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Cameo Effect: The Interesting Origins & Uses of Cameos Throughout History

Tanzy Ward

 Antique cameos courtesy of Zanathia Jewelry

Historically, cameos have been used for various purposes throughout different regions since the B.C Era. In ancient times, the cameo was used to represent sentimental meanings in the form of carved portraits on hard gemstones. In Ancient Greece during the Hellenistic Age and Ancient Rome, intricately carved stone or glass cameos showcased admirable artistry in the form of large earrings, signet rings, and terrific cups. The earliest cameos were made from stone. In Ancient Egypt, early cameo examples include the carving of figurines into small rocks for sentimental eventful dates. During the Renaissance Era in the 15th and 16th centuries, shell cameos carved from mussel or cowry were popularized collectibles. Other common natural materials used to create cameos were onyx, agate, coral, and carnelian.

Cameos have been historically linked to designs representing mythological stories or Roman and Greek rulers/dignitaries during ancient times. During the 19th century, young women completing Grand Tours of Europe began collecting cameos as souvenirs. Two of the most popular souvenir cameo designs during this time were created from colorful petrified lava for highly detailed carvings and portraits of women carved into black jet stone or glass, as shown above, during the Victorian Era (c.1837-1901).  However, cameos were extremely popular before Queen Victoria's reign. Stone engraving was a highly encouraging art throughout Europe, and successful cameo engraving schools were created in Rome to study the craft. Many skilled cameo artisans in Europe traveled to other countries, such as the U.S, to set up shops for their trade. People would commission the artisan to create sentimental cameo portraits.  

Cameo, Alessandro de'Medici, Duke of Florence, possibly Polo, Domenico di Florence (city), 1532-1537, Plasma (green chalcedony) in gold setting. Museum no. CIS 7553-1861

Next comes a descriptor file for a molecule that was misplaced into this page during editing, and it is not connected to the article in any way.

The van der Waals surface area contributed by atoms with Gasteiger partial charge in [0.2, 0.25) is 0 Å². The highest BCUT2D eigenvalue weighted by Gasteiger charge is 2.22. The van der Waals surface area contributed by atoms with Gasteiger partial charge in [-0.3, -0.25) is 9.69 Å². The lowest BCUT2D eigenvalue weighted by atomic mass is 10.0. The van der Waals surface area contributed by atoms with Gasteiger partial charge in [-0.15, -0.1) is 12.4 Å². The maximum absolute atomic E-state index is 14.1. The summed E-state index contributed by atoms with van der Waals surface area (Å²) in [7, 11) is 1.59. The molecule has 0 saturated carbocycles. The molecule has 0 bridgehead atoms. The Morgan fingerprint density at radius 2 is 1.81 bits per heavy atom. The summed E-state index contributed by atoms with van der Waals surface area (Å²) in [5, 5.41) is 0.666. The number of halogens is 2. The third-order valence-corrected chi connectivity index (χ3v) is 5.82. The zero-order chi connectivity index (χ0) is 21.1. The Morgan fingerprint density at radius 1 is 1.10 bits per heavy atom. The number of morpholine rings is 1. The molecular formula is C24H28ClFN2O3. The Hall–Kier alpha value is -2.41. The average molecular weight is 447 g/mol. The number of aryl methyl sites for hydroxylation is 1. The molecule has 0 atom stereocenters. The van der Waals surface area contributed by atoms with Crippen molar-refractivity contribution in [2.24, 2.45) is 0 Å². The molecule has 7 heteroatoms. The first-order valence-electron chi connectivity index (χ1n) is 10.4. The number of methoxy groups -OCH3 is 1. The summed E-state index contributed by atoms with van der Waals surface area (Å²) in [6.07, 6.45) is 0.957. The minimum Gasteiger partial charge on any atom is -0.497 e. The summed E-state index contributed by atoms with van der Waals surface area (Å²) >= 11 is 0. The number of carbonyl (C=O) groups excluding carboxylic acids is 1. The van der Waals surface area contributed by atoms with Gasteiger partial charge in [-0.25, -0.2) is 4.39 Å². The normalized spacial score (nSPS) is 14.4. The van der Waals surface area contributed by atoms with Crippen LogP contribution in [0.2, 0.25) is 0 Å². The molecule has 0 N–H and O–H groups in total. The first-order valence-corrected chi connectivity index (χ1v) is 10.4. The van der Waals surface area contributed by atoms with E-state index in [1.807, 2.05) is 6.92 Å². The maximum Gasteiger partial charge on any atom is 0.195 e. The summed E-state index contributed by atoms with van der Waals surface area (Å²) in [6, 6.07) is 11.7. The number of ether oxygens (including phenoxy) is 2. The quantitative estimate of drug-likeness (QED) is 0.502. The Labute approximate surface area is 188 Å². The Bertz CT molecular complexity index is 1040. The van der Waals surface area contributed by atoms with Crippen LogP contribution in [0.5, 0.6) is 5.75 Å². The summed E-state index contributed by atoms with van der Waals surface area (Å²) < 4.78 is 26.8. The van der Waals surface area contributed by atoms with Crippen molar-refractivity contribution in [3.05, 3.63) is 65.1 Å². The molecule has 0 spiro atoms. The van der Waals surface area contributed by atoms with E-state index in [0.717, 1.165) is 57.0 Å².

(Renaissance Era cameo of Alessandro de Medici, Duke of Florence. Created from carved green chalcedony in a gold setting by Domenico di Polo. Victoria and Albert Museum Collection. Noble dignitaries were common subjects for ancient cameo art)

(Renaissance Era Cameo with Black Woman, Workshop of Girolamo Miseroni. Italy, c. 1560's.) 

Many Georgian and Victorian Era cameos closely resemble original ancient pieces due to the fascination and keen interest in ancient art. Many Italian artisans set up shops across Europe and the U.S and crafted cameos in antique styles for customers. In the earlier part of the Victorian Era, also known as the Romantic Period, ancient cameo brooches/pins were commonly worn. One of the main factors for authenticating an actual old cameo from an antique 19th-century revival piece is examining the materials used. If a cameo piece is created from lava, it is most likely from the Victorian Era. If a cameo contains silver or gold electroplating, it was built after 1805, when Italian chemist Luigi Brugnatelli invented the method.  


(Antique Victorian Era Hand Carved Carnelian Shell and Brass Lady Cameo, Zanathia Collection)


While cameos were often synonymous with a specific status level in society or expensive artistic designs of noble importance, the 20th century introduced more mass-produced mainstream designs. Replicas of antique cameo styles became popular and inexpensive for everyday wear. Today, cameos are still highly sought-after collectibles showcased in various ways. Modern designers often take substantial inspiration from antique historical cameo art, which includes the reproduction of Roman, Greek, and Victorian Era designs. Thousands of years later, the cameo effect is still loved and fascinating in modern times. 

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